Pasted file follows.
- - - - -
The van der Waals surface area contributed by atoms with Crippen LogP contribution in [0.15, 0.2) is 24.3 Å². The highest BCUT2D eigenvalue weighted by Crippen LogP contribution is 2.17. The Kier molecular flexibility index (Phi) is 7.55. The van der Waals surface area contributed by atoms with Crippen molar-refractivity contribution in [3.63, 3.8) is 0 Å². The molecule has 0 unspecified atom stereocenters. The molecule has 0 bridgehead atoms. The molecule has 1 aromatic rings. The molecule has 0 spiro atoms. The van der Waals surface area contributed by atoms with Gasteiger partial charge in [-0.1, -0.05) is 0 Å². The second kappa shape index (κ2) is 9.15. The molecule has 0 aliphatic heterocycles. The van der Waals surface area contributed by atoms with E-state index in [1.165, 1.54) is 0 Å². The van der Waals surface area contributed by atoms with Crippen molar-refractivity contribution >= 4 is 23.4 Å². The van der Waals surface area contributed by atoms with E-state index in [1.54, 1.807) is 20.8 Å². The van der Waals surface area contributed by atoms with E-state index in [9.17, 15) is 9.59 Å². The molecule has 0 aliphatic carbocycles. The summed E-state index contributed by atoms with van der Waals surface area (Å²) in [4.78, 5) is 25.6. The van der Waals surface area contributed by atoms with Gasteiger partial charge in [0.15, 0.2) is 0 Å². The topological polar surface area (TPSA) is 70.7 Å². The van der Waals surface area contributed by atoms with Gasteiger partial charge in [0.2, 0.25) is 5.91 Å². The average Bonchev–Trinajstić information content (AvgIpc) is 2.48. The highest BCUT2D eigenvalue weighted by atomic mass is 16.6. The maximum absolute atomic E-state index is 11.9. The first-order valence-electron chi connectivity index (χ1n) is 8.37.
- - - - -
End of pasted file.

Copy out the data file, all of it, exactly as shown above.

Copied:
The van der Waals surface area contributed by atoms with Crippen LogP contribution in [0.15, 0.2) is 24.3 Å². The highest BCUT2D eigenvalue weighted by Crippen LogP contribution is 2.17. The Kier molecular flexibility index (Phi) is 7.55. The van der Waals surface area contributed by atoms with Crippen molar-refractivity contribution in [3.63, 3.8) is 0 Å². The molecule has 0 unspecified atom stereocenters. The molecule has 0 bridgehead atoms. The molecule has 1 aromatic rings. The molecule has 0 spiro atoms. The van der Waals surface area contributed by atoms with Gasteiger partial charge in [-0.1, -0.05) is 0 Å². The second kappa shape index (κ2) is 9.15. The molecule has 0 aliphatic heterocycles. The van der Waals surface area contributed by atoms with E-state index in [1.165, 1.54) is 0 Å². The van der Waals surface area contributed by atoms with Crippen molar-refractivity contribution >= 4 is 23.4 Å². The van der Waals surface area contributed by atoms with E-state index in [1.54, 1.807) is 20.8 Å². The van der Waals surface area contributed by atoms with E-state index in [9.17, 15) is 9.59 Å². The molecule has 0 aliphatic carbocycles. The summed E-state index contributed by atoms with van der Waals surface area (Å²) in [4.78, 5) is 25.6. The van der Waals surface area contributed by atoms with Gasteiger partial charge in [0.15, 0.2) is 0 Å². The topological polar surface area (TPSA) is 70.7 Å². The van der Waals surface area contributed by atoms with Gasteiger partial charge in [0.2, 0.25) is 5.91 Å². The average Bonchev–Trinajstić information content (AvgIpc) is 2.48. The highest BCUT2D eigenvalue weighted by atomic mass is 16.6. The maximum absolute atomic E-state index is 11.9. The first-order valence-electron chi connectivity index (χ1n) is 8.37.